Kahnawake Draft Cannabis Legislation will prevent problems that occurred within the tobacco industry

Proposed in Kahnawake’s draft cannabis legislation is a a two-pronged licensing system, which will require approval from Health Canada and indigenous community members


Bethan Rose Jenkins, Cannabis News Writer/Editorial

Located on the south shore of Quebec’s St. Lawrence River is the Kanien’kehá:ka community of Kahnawake. This First Nations Reserve sits south of Montreal, where the countdown is on for cannabis legalization in Canada.

However, for the indigenous people living on Kahnawake Mohawk Territory, the grass doesn’t seem to be greener on the other side just yet.

Members of the indigenous community are contributing to the development of Kahnawake’s proposed law, due to the tribal nation feeling somewhat neglected by the government since the Cannabis Act was passed.

The Kahnawake draft cannabis legislation, named the Cannabis Control Law, is currently in its final stages.

Kahnawake draft cannabis legislation receiving input from indigenous community

Cannabis legislation in Kahnawake is now being amended and created through the Community Decision-Making Process.

“Until the governments really want input from First Nations, because we’ve seen it’s been very minimal, we have to continue to move forward,” said the chief of the Mohawk Council of Kahnawake (MCK), Gina Deer.

Just a couple of weeks back, on August 21, Kahnawake residents were presented with an opportunity to provide their own personal input on the Kahnawake draft cannabis legislation. This was the first time they were able to do so since the draft was initially released.

So far, the MCK have arranged two separate sessions to discuss the tribal nations’ approach to legislation. Group representatives claim that Quebec’s cannabis laws will not apply on indigenous territory.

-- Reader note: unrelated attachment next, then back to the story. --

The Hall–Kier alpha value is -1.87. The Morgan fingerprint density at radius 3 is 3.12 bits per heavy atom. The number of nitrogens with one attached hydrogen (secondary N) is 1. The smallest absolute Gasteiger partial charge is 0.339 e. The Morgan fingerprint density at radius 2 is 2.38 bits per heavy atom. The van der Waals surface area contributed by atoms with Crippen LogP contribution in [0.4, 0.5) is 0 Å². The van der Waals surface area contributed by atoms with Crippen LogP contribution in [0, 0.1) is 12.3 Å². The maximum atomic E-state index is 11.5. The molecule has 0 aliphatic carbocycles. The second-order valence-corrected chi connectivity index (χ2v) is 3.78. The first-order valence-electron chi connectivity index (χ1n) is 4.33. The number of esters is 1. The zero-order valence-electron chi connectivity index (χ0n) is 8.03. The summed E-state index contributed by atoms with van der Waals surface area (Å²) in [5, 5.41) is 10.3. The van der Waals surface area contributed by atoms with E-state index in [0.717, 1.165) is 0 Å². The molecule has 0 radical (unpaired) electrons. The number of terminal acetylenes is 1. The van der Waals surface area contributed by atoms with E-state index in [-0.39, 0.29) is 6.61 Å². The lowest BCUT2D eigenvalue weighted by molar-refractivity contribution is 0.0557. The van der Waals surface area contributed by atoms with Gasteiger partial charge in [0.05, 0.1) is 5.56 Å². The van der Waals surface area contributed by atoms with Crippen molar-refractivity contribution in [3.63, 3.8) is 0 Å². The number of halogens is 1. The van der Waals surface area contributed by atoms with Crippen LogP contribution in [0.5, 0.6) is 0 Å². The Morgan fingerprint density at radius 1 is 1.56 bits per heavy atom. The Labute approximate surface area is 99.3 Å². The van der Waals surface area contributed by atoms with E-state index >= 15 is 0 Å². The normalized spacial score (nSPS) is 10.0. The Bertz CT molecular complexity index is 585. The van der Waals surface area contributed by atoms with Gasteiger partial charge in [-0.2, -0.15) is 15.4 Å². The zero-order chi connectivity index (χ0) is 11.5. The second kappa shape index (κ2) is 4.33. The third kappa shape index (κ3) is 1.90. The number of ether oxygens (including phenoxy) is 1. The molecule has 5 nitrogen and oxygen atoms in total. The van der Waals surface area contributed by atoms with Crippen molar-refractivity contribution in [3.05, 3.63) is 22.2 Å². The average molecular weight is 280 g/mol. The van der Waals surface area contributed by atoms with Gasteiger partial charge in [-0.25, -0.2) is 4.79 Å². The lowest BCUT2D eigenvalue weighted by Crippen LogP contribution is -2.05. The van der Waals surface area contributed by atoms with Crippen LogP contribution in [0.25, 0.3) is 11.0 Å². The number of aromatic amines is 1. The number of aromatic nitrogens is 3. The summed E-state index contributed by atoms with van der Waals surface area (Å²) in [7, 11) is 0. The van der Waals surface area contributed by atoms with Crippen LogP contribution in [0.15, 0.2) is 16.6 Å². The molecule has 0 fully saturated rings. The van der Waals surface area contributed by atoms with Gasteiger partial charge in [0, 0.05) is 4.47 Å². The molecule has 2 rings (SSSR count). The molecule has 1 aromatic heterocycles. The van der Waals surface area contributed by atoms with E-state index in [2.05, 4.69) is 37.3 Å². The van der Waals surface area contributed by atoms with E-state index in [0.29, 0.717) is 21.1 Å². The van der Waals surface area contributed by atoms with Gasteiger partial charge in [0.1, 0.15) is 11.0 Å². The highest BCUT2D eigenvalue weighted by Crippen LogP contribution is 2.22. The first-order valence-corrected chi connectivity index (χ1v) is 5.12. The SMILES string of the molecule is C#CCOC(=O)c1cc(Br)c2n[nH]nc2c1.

“The exclusive right and jurisdiction to regulate and control cannabis within its territory,” is being invoked by Quebec’s cannabis regulations, representatives say.

“We’ve always done things on our own jurisdiction. It’s our territory and we govern it as we see fit and I think that Quebec is accustomed to that,” explained Deer.

Kahnawake cannabis sales and consumption prohibited under age 21

Unlike in Quebec where people aged 18 and above will be able to legally buy and consume weed when the Cannabis Act goes into effect, the Kahnawake draft cannabis legislation has increased the age limit to 21.

Also proposed in Kahnawake’s draft cannabis legislation is a two-pronged licensing system. This system will require approval from Health Canada and indigenous community members who are interested in being a part of the legal weed industry.

According to Jeremiah Johnson, the Health Canada license is not a great idea. Johnson, who previously submitted a request to the Mohawk Council for legal cannabis, thinks that it will damage Kahnawake jurisdiction.

“We understand that we protect our jurisdiction and our sovereignty. The last thing we want to do is to impose outside federal laws on our territory and our people,” said Johnson.

Learning a lesson from Kahnawake’s tobacco industry

If history were to repeat itself, Kahnwake’s legal weed market could be severely unregulated, causing quality assurance problems and potential fraud charges for cannabis producers and store owners. This is what happened to Kahnawake’s tobacco industry.

Previously, in an attempt to defend its own jurisdiction, MCK attempted to deter business owners from obtaining federal and provincial licenses for cigarette production and manufacturing. Deer thinks that the two-pronged licensing system proposed in the Kahnawake draft cannabis legislation is being suggested due to the community’s lack of industry knowledge and ability to conduct quality assurance.

“For us, health and safety is first and foremost and it’s only responsible for us to take what is out there and utilize it. It doesn’t give them the jurisdiction over the territory,” she said. “The long-term goal is for us to train ourselves and use our own people to do these things. But until we get to that point we have to outsource.”

Deer also said that, by taking things into their own hands, Kahnawake community members and business owners can steer clear of fraud and trafficking charges; problems that surfaced in the tobacco industry due to lack of regulations.

“We want everything to be so that we can have an industry and not worry about people being arrested,” said Deer.

After a number of cigarette shack-style dispensaries opened their doors in First Nations territories, the issue was brought up at a moratorium in October of last year.

Greenleaf managed to sidestep the predicament for a while. The Kahnawake-based cannabis dispensary launched in spite of the moratorium, only to be shut down by the Kahnawake Peacekeepers on two separate occasions thereafter.